- Why The Localization of Final Fantasy VII Remake Is Amazing | J-En Translations
Jennifer O’Donnell breaks down the challenges and successes with a localization project on the scale of FFVII-R.
“I love creative translations that entertain the audience. That really is the key to translating media which is made to…you know, entertain.”
Narrative and Theme
Three pieces this week, each dissecting their respective object texts along narrative and thematic axes, examining closely how virtual stories and worlds are put together, and how they draw upon the worlds and stories which came before, either virtually or materially.
- Deadline  – Arcade Idea
Arcade Idea continues to chronicle the early efforts at narrative expression in games with a detective text thriller that tries to literarily elevate the genre while attempting to preserve its structure as recognizably game.
- The Cool Kids Club | Bullet Points Monthly
Maddi Chilton delineates the implications and limitations of coolness, in cyberpunk and in Cyberpunk.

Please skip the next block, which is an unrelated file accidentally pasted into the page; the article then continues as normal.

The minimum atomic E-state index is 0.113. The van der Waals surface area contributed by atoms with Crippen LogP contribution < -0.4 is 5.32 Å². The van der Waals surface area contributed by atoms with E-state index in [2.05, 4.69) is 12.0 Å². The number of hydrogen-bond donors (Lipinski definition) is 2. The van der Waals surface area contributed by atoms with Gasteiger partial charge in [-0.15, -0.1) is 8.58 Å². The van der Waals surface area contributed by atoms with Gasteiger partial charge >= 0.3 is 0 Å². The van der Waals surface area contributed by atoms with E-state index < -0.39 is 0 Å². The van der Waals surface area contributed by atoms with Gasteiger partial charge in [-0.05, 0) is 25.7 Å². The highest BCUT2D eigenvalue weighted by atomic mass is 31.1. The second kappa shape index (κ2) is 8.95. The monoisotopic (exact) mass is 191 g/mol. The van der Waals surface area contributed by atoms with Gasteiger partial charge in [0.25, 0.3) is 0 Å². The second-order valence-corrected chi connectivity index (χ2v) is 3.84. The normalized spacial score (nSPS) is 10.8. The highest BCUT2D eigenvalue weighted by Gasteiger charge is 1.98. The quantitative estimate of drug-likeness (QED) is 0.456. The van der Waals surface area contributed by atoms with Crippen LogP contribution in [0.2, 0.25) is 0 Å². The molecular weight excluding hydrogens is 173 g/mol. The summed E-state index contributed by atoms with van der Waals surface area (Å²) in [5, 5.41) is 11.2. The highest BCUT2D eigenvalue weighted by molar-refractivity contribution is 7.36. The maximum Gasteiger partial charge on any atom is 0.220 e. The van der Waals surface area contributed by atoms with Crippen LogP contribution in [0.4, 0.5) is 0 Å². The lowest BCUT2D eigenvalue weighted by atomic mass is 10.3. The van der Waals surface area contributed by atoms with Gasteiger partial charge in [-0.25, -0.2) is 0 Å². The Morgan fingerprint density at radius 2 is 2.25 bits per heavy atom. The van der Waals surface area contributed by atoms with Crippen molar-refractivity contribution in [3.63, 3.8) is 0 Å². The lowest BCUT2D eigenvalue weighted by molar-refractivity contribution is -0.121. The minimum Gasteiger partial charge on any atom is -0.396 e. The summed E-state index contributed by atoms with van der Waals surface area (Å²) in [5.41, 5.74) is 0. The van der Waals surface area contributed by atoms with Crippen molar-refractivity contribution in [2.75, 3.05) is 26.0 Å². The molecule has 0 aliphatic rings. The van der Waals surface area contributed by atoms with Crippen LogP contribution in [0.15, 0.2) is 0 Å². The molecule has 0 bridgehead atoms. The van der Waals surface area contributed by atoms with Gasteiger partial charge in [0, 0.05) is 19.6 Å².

- What ‘Hades’ Can Teach Us About Ancient Greek Masculinity | WIRED
Autumn Wright examines Hades via a close study of the Classical Greek cultural norms around masculinity, sociality, sexuality, and disability it alternately references, responds to, updates, or omits entirely.
“You can decide who’s the top, but either Zag or Than is failing his station when they hook up. Meanwhile, Zag’s obvious positionality to the androgynous Megaera would be similarly demeaning. (Not in a hot way though!) So whether Than’s brooding gaze plucks your heartstrings or Meg’s stompy attitude really gets to you, each of these relationships are quite subversive to classical tradition. But Supergiant doesn’t subvert all these literally antiquated beliefs in their reinterpretation.”
We’ve got two writers this week offering thoughts on genres and discourses that seem to be going in circles, as well as plotting some potential courses out of the cyclone.
- The cross you gave to me: on Lucah and Violence — KRITIQAL
Nate Kiernan reflects on the often-circular, frequently-unproductive question of violence in games by working past the usual headline-grabbers to study a self-reflective counter-example that seeks to say something more.
- Sorry, Indiana Jones, But I’m Sick Of Games For Boomer Dads | TheGamer
Bella Blondeau observes that our popular nostalgia–and by extension, licensed videogames–are dominated by increasingly aged IPs, and in doing so identifies dad games of a different category, which continue to prioritize the audienes and values of a different time.